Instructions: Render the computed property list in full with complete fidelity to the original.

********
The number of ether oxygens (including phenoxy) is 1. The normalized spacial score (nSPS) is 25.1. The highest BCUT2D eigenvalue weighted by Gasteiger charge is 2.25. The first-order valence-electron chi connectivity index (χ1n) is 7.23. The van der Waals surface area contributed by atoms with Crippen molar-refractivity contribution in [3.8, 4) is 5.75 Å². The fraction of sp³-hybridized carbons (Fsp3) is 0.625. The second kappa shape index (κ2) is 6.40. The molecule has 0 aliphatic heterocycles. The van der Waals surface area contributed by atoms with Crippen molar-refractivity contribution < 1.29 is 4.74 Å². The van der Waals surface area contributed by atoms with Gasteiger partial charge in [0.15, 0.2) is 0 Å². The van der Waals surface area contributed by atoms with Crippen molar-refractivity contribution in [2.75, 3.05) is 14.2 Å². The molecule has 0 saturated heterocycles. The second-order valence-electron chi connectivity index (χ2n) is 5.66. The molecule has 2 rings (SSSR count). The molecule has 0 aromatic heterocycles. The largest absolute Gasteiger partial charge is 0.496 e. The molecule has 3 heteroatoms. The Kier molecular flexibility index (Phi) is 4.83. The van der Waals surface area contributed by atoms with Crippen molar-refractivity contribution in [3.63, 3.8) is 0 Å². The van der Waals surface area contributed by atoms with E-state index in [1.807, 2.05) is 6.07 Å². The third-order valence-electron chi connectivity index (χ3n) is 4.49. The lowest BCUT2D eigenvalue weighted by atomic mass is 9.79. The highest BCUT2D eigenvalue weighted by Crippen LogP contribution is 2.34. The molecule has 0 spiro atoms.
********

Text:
The number of ether oxygens (including phenoxy) is 1. The normalized spacial score (nSPS) is 25.1. The highest BCUT2D eigenvalue weighted by Gasteiger charge is 2.25. The first-order valence-electron chi connectivity index (χ1n) is 7.23. The van der Waals surface area contributed by atoms with Crippen molar-refractivity contribution in [3.8, 4) is 5.75 Å². The fraction of sp³-hybridized carbons (Fsp3) is 0.625. The second kappa shape index (κ2) is 6.40. The molecule has 0 aliphatic heterocycles. The van der Waals surface area contributed by atoms with Crippen molar-refractivity contribution < 1.29 is 4.74 Å². The van der Waals surface area contributed by atoms with Gasteiger partial charge in [0.15, 0.2) is 0 Å². The van der Waals surface area contributed by atoms with Crippen molar-refractivity contribution in [2.75, 3.05) is 14.2 Å². The molecule has 0 saturated heterocycles. The second-order valence-electron chi connectivity index (χ2n) is 5.66. The molecule has 2 rings (SSSR count). The molecule has 0 aromatic heterocycles. The largest absolute Gasteiger partial charge is 0.496 e. The molecule has 3 heteroatoms. The Kier molecular flexibility index (Phi) is 4.83. The van der Waals surface area contributed by atoms with Crippen molar-refractivity contribution in [3.63, 3.8) is 0 Å². The van der Waals surface area contributed by atoms with E-state index in [1.807, 2.05) is 6.07 Å². The third-order valence-electron chi connectivity index (χ3n) is 4.49. The lowest BCUT2D eigenvalue weighted by atomic mass is 9.79. The highest BCUT2D eigenvalue weighted by Crippen LogP contribution is 2.34. The molecule has 0 spiro atoms.